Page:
Calling it “like a cozy escape into a world oriented both outward and inward,” the New York Times’ Zachary Woolfe praised a concert given by DVC’s Jerry Kuderna as part of the Mano-a-Mano Piano Festival early this fall.
The concert was the first of three in the inaugural festival presented by the organization Composers Collaborative and its director, pianist and composer Jed Distler, at the Cornelia Street Cafe in New York.
Kuderna has been a part-time instructor in DVC’s music department since 2004, teaching Introduction to Music Literature. He considers himself a classical pianist, with a strong interest in the music of our time, and said “I seek to find the modern in classical literature, and classical in the modern.”
A pianist who performs widely in the Bay Area and is a favorite soloist with the Berkeley Symphony Orchestra (BSO), Kuderna began serious musical studies at the age of 9 with Antonia Brico in Denver, CO. He sang in the chorus of ‘Beethoven’s Ninth’ shortly after beginning piano lessons with her, and said, “It was the decisive experience of my young musical life.”
His family moved to Modesto, CA when he was 10, and he came into the Bay Area every other week for piano lessons. For a term when he was in 9th grade, Kuderna went back to Denver to study piano with Brico. Then, when he was 16, he went to study piano at the Juilliard School in New York.
After attending Juilliard, Kuderna earned his Bachelor of Music degree at the San Francisco Conservatory where he met pianist/composer Robert Helps, who was teaching there. Kuderna continued studying with Helps at the New England Conservatory in Boston, where he earned his Master of Music degree. He received his Ph.D. from New York University in 1982. He said, “I also studied chamber music with the violinist Rudolph Kolisch, with whom I studied the works of Schoenberg, Berg and Webern, composers Kolisch knew personally and whose works he premiered.” Kuderna taught at Princeton University and the University of Louisville prior to coming to DVC.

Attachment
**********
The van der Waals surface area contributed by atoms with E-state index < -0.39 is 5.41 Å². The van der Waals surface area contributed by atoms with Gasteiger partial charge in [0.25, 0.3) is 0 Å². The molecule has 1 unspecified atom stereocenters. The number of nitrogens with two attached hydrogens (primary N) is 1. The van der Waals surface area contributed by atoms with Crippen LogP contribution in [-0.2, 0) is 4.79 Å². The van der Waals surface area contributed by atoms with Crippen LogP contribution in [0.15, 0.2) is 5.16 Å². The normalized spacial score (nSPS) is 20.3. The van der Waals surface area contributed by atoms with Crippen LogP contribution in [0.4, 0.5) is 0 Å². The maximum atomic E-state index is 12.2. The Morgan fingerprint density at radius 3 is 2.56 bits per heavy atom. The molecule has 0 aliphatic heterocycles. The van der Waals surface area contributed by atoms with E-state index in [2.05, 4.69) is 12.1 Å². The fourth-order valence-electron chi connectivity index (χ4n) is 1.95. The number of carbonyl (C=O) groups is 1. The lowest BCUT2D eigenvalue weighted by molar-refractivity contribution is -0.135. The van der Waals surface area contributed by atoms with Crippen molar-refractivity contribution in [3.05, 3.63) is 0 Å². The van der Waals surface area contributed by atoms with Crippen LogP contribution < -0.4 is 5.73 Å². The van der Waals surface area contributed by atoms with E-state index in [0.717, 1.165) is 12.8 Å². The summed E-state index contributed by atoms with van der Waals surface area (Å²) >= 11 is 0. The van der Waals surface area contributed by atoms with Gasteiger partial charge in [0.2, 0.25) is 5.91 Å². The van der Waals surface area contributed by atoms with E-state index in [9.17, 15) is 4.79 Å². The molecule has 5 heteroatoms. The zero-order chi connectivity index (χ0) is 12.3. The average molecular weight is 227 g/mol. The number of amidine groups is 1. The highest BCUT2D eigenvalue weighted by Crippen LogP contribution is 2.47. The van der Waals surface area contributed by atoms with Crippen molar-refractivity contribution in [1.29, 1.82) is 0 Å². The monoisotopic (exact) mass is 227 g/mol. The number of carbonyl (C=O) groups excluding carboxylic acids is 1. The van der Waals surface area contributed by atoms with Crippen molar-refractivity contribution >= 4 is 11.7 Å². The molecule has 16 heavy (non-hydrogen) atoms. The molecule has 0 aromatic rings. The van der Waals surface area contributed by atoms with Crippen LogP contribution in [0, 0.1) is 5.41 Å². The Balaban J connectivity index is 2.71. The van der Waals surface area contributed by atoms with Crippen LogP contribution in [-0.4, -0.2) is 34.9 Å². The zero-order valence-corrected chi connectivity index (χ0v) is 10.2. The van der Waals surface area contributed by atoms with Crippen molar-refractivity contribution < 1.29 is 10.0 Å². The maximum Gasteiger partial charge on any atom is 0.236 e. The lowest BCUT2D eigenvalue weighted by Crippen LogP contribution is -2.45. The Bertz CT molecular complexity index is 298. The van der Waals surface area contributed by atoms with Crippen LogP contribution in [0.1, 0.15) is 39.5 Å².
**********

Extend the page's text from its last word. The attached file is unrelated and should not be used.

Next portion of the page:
“Despite the lack of original compositions to my credit,” Kuderna said, “I developed a fondness for 20th Century music, and met Elliott Carter (who is still composing at 102!) and other major American composers. Since then I have performed most of Carter’s music involving the piano, including his ‘Piano Concerto’–which I had spent years working on and finally performed with the Berkeley Symphony in 2006. It was written in 1965 but had never been played on the West Coast. I also premiered Daniel Brewbaker’s ‘Piano Concerto’ on Sept. 12, 2011 with the BSO under Kent Nagano. That was memorable in the consolation the music offered after 9/11.”
While teaching piano in the early 1970s at Princeton University, Kuderna met two more composers who were on the faculty there, and whose music has become a specialty: Roger Sessions and Milton Babbitt.
“I eventually wrote my Ph.D. dissertation about Babbitt’s piano music, while I was giving first performances of his piano and chamber works” Kuderna said. “Part of my mission is to pass on to my students the rich legacy of ‘serious’ American music. I love playing Bach (I play piano/organ and direct the choir in a Lutheran church) and Beethoven and Chopin et al, but if invited to play in New York or Maui or Madrid, I will choose an all-American program. And usually the more challenging the program is for me (and for the audience) the better they like it!”
It was while teaching a class in the music building for Emeritus College that Kuderna first came to DVC. His goal here, he says, “is to raise the consciousness of undergraduates to the importance of classical music in their lives.”
“I am in the habit of dividing my classes into about 75 percent playing and 25 percent talking about the music,” he said. “I had been doing this weekly at various walk-in venues in downtown Berkeley and found that I could build a regular audience interested in following whatever my current musical interest might be. I found I could play a lot more repertoire this way, and do it in a much more engaging and less formal way.
“This is what I did at the recent New York concert, and it seemed to be convincing to the Times critic,” he continued. “My students at DVC react much the same way. If I ask them to write a response to a performance of mine in class, even of music unfamiliar to them, they often overwhelm me with their spontaneous insights into the music. This way the music becomes part of our shared experience.
“This is what I love about teaching undergraduates ‘music history,’” he said. “When they find the joy of music within, it’s worth more than any review I could receive.”
Kuderna lives in Berkeley with his wife, the artist Mari Marks.
To read the Times review of Kuderna’s New York concert, click on the following link:
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